Any cat bond losses from hurricane Beryl only a minor market hit: Twelve

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Should major hurricane Beryl cause any catastrophe bond losses, it would be only a very minor hit to the entire cat bond market, with even a total loss to the Jamaica catastrophe bond would represent a hit to just 33bps of the outstanding market, investment manager Twelve Capital has said.

twelve-capital-hurricaneAs we’ve been reporting, things continue to evolve fast with hurricane Beryl and the threat it poses to Jamaica’s $150 million parametric IBRD CAR Jamaica 2024 catastrophe bond.

Still, as major hurricane Beryl continues to churn towards the island, the World Bank facilitated IBRD catastrophe bond for Jamaica is considered at-risk of being triggered by major hurricane Beryl.

However, the very latest forecast update has seen the minimum central pressure of hurricane Beryl raise above a key threshold for the cat bonds parametric trigger. But, uncertainty remains and earlier today catastrophe bond fund manager Twelve Capital noted that even a worst case event for the bond would only be a minor hit to the entire cat bond marketplace.

Twelve Capital explained, “While the situation might evolve quickly, major Hurricane Beryl is not expected to generate significant losses for Cat Bond investors based on currently available information.”

That situation is still evolving fast and any shift northward in hurricane Beryl’s track could still see Jamaica’s catastrophe bond cover activated, it currently seems.

The investment manager further stated, “Despite its elevated strength, hurricane Beryl’s path across the Caribbean islands, and potentially Yucatán, is not expected to generate significant losses for Cat Bond investors.

“Considering the possible landfall in Jamaica in particular, we identified one Cat Bond that could see part or all of its principal eroded. It represents approximately 33bps of the Cat Bond market.”

That is the Jamaica cat bond, on which Twelve Capital said, “This USD 150 million single-tranche note has a parametric trigger based on the storm’s location and minimum central pressure. Minimum payouts, if triggered, would be 30% of the principal. Market losses from these notes could range between 0.1% and 0.33%.”

At those levels this would be a very minor hit to the cat bond market and likely to most holders of the notes.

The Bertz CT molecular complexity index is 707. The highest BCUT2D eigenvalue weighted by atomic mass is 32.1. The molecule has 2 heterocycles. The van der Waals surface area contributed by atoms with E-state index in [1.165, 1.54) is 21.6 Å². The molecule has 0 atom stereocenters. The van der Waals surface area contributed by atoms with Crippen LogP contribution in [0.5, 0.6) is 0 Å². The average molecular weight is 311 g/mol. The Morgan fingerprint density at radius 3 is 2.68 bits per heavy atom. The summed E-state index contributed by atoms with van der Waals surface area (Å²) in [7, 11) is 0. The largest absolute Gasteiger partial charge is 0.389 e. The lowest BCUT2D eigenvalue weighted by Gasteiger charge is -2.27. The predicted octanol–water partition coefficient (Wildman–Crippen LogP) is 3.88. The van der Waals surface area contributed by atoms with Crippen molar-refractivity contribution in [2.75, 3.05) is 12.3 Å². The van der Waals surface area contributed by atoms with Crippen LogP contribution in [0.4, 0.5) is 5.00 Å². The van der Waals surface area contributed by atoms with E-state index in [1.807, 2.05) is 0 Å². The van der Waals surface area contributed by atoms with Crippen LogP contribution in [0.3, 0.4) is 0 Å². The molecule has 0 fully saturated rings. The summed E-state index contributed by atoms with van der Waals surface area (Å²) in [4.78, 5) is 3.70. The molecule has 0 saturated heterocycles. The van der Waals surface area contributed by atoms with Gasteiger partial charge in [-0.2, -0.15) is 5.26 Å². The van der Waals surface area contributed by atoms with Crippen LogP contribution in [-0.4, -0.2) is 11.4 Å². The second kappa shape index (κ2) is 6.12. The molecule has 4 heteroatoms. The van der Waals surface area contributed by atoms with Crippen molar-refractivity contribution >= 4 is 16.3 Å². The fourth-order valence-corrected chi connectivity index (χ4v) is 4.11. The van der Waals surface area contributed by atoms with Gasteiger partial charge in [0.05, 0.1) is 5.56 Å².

It’s worth stating here though, that while this would be minor for cat bond investors, the payout would be extremely beneficial to Jamaica’s recovery from the storm, providing much-needed just-in-time funding for recovery and repair, which is why it has the cat bond in the first place.

However, we do know some institutions that support these World Bank facilitated cat bond deals, preferring their disaster risk financing mandate and parametric triggers, so there will be some direct investors that find a single bond like Jamaica’s makes up a larger proportion of their cat bond portfolio than the market-weight might suggest.

Twelve Capital also noted, that while seemingly unlikely, hurricane Beryl still could intensify on the way to Mexico’s Yucatan peninsula, but it would likely need to regain major Category 3 status or higher, which forecasts suggest is very unlikely and even then Mexico’s Atlantic storm parametric cat bond is only a market weight of 28bps.

As a result, any impact to the catastrophe bond market would be minor even in worst case scenarios in the Caribbean.

That’s because the cat bonds exposed are not particularly larger and certainly not numerous, only being two with real exposure to hurricane Beryl.

That shows the need for more protection to be in place, in both traditional insurance and reinsurance form, as well as via cat bonds, in order to provide more robust disaster risk financing contingency capital to help countries in the region that are badly affected by natural disasters.

Also read: Hurricane Beryl forecast path keeps Jamaica catastrophe bond on watch.

Any cat bond losses from hurricane Beryl only a minor market hit: Twelve was published by:
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  • July 3, 2024